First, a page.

Live Blogging Paulson’s Post G7 Meeting Press Conference

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“This is a plan I am confident will work.” – Treasury Secretary Paulson after G7 meeting.

The stock market staged a late day recovery, on the belief that the meeting of G7 finance ministers would save the world. If the market was expecting details, they would surely be disappointed reading the statement G7 ministers released following their meeting in Washington today.

Treasury Secretary Paulson just finished a press conference which failed to provide any insight regarding the statement’s five point plan of action, other than calling it “aggressive.” Here’s what I consider to be the highlights of Paulson’s press conference:
  • Paulson was asked if he had anything to say to “calm the markets.” He replied that there will be “some volatility for awhile." "This is about restoring confidence. There would be a reason not to be confident if the G7 didn’t acknowledge the problem. The press and the markets are naïve if they think that different countries with different financial systems, sizes, structures, and laws will come up with precisely the same policy to deal with the issues.” He said the attitude among participants was “here’s the issues, let’s learn from each other.” Paulson added that the Europeans are interested in the TARP.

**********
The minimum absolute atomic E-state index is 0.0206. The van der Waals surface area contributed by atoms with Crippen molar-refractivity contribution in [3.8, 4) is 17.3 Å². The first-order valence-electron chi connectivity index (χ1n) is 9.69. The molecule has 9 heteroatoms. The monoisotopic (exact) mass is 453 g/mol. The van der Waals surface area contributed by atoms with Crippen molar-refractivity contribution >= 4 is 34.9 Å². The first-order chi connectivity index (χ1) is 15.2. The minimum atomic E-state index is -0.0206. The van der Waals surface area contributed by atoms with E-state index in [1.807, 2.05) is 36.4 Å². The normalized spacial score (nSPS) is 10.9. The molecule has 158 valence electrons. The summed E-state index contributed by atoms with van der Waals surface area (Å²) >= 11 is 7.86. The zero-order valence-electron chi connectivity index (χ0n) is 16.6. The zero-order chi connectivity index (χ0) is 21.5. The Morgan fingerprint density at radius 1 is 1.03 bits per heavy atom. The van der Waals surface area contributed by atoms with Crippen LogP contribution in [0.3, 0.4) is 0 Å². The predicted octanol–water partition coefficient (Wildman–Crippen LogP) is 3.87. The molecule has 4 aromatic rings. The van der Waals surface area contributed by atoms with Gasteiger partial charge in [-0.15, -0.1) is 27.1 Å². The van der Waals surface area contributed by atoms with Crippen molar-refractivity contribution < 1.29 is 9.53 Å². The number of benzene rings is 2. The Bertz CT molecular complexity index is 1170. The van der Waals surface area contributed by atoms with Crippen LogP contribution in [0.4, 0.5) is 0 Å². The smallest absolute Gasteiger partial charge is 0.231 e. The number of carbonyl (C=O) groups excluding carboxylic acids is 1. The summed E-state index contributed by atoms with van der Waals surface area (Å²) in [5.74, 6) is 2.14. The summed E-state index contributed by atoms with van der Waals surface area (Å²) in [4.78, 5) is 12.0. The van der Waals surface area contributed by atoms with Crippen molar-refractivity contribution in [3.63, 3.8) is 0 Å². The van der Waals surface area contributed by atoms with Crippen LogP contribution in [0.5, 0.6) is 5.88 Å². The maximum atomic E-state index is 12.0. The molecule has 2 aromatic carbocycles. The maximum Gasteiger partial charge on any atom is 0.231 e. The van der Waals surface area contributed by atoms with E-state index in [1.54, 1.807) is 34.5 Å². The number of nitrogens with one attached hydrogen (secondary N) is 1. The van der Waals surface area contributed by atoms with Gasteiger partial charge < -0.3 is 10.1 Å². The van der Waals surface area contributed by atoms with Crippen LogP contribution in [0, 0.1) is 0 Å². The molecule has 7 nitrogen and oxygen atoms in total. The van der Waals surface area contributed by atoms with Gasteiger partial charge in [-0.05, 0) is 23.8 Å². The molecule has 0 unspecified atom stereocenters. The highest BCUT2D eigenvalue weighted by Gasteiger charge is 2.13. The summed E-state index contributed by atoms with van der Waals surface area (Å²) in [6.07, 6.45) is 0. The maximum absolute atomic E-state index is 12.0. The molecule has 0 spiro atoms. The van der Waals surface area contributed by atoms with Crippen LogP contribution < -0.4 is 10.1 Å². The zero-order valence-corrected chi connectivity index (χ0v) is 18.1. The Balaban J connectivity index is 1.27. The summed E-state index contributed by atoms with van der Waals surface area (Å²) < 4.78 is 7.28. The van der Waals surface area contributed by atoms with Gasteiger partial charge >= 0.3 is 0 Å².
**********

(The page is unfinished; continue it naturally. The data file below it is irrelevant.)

• Paulson was asked if any assurances had been made that Goldman Sachs (GS) and Morgan Stanley (MS) wouldn’t suffer the same fate as Lehman Brothers. He said the ministers “did not mention any firms specifically,” but “did speak about firms important systemically.” He said that when he went to Congress requesting additional authorities in July, that authority did not cover investment banks. And there are “no investment banks today.”
  • Paulson would not say when Treasury would begin to take action. “People are working around the clock” and it will happen “as soon as we can do it properly.” Paulson made it clear that he had been “encouraging institutions to raise capital for over a year” and “it hasn’t worked as well as we would have liked.”
  • On Equity Participation: A “standardized program” is “under development”.
  • On Equity Injections: Paulson said that “given the magnitude of the problem, the addition of buying equity is necessary and more effective”; “taxpayer money will go further.” Asked why he was previously skeptical about making direct equity injections into companies, Paulson said he “needed to make sure he got all the tools we needed and continue to focus on how to do the best job for the taxpayer.”
  • On Bank Deposit Guarantees: Paulson said deposits guarantees cannot be in sync, as each country has different financial needs and circumstances.

No Disclosures.

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